State of Maharashtra v. Madhukar Narayan (1990)

Facts: In this case, the accused went to the hutment of the prosecutrix and had forcible sexual intercourse the victim tried to resist him. In his defense he claimed that he had gone to the hutment because the lady engaged in the business of illicit liquor. She also had an extramarital affair.

Judgment:  The Bombay High Court refused to impose a charge on the inspector. The Supreme Court held that the history of the women should not be taken into consideration and removed the inspector from his service.

This case was a landmark because the court gave an important guideline that the history of the women should not be taken into consideration. By the virtue of Article 141 of the Indian Constitution, it is still binding on the lower courts. 

Independent thoughts v. Union of India (2017)

Facts: A writ petition was filed in the Supreme Court under Article 32 challenging the exception 2 mentioned under Section.375 which claimed non-consensual sex with wife above the age of 15 doesn’t amount to the offence of rape.

Judgment: The court observed that there is an artificial distinction made between married and unmarried girls without any reasonable nexus. Forcible sexual intercourse with wife leads to mental trauma. Therefore the court finally increased the age from 15 to 18. 

This was a landmark Judgments it was one of the most significant steps taken to criminalize marital rape which is an exception under Section 375 and set a limit that non-consensual sexual intercourse with wife below 18 years would amount to the offence of rape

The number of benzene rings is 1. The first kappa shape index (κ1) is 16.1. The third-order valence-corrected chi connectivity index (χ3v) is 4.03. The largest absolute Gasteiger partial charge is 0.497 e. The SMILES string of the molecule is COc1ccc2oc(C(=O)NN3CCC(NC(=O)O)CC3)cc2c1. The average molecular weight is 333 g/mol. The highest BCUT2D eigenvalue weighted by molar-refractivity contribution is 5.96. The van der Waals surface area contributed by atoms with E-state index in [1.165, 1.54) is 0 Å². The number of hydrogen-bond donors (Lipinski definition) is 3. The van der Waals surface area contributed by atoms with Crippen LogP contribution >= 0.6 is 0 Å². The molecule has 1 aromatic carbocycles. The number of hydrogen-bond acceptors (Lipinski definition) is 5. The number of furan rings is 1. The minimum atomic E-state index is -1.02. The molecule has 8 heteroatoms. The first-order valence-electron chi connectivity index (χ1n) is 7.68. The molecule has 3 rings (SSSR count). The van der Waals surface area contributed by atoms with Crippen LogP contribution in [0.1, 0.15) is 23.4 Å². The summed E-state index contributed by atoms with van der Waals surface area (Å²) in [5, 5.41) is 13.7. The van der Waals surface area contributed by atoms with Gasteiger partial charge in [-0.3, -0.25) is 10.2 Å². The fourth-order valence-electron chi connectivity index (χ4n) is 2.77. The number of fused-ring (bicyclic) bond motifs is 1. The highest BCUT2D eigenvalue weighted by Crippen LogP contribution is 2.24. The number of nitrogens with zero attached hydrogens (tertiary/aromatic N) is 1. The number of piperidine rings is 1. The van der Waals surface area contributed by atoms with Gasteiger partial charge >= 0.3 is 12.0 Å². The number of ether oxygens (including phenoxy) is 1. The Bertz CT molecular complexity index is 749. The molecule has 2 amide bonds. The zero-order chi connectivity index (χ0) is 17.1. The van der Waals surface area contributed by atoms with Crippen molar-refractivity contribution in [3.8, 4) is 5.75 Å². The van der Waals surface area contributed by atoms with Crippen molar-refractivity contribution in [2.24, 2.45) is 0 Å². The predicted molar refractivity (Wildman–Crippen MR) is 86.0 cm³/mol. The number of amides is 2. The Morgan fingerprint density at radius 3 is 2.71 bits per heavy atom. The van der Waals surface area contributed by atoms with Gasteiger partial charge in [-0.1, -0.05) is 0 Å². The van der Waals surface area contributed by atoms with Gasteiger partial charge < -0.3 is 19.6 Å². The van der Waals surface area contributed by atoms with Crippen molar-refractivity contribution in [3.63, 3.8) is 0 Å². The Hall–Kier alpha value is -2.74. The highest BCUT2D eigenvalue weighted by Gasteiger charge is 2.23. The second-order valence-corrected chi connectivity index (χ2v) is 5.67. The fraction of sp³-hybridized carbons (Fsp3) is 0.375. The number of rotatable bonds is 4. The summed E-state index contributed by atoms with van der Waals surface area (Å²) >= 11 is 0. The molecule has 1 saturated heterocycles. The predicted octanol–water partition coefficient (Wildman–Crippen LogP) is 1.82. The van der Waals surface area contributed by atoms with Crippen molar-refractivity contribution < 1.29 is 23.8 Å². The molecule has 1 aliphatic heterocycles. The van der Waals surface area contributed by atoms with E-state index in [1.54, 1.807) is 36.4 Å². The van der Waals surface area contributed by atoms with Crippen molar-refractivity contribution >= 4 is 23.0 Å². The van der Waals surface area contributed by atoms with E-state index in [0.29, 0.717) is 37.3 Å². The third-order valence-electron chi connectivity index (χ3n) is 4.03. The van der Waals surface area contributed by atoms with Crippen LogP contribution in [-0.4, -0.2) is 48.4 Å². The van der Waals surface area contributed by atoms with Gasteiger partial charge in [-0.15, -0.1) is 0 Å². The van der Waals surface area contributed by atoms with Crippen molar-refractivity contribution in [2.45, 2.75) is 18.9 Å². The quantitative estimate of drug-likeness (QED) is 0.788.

Conclusion

There is a significant difference between will and consent. There is a proper definition of consent under the Indian Penal Code. On the other hand, the will is still not being clearly defined. Due to no proper definition consent and will is being interpreted as the same thing and therefore the decision passed by the court is vague and no proper justice is being served to the victim. Therefore there is a dire need to introduce a formal definition of a will under the Indian Penal Code. Section 375 of the Indian Penal Code is one of the talked about sections due to the increase in the number of rape cases in India in the amendments brought in the past few years have brought significant changes in the section but still there are quite many existing flaws which need to be addressed. 

References

[1]https://www.merriam-webster.com/dictionary/consent#:~:text=%3A%20permission%20for%20something%20to%20happen,consent

[2]https://www.merriam-webster.com/dictionary/willing#:~:text=Definition%20of%20willing,without%20reluctance%20a%20willing%20sacrifice

(3] http://ili.ac.in/pdf/php.pdf

[4]https://blog.ipleaders.in/shakti-mills-rape-case/.

[5]http://ili.ac.in/pdf/php.pdf.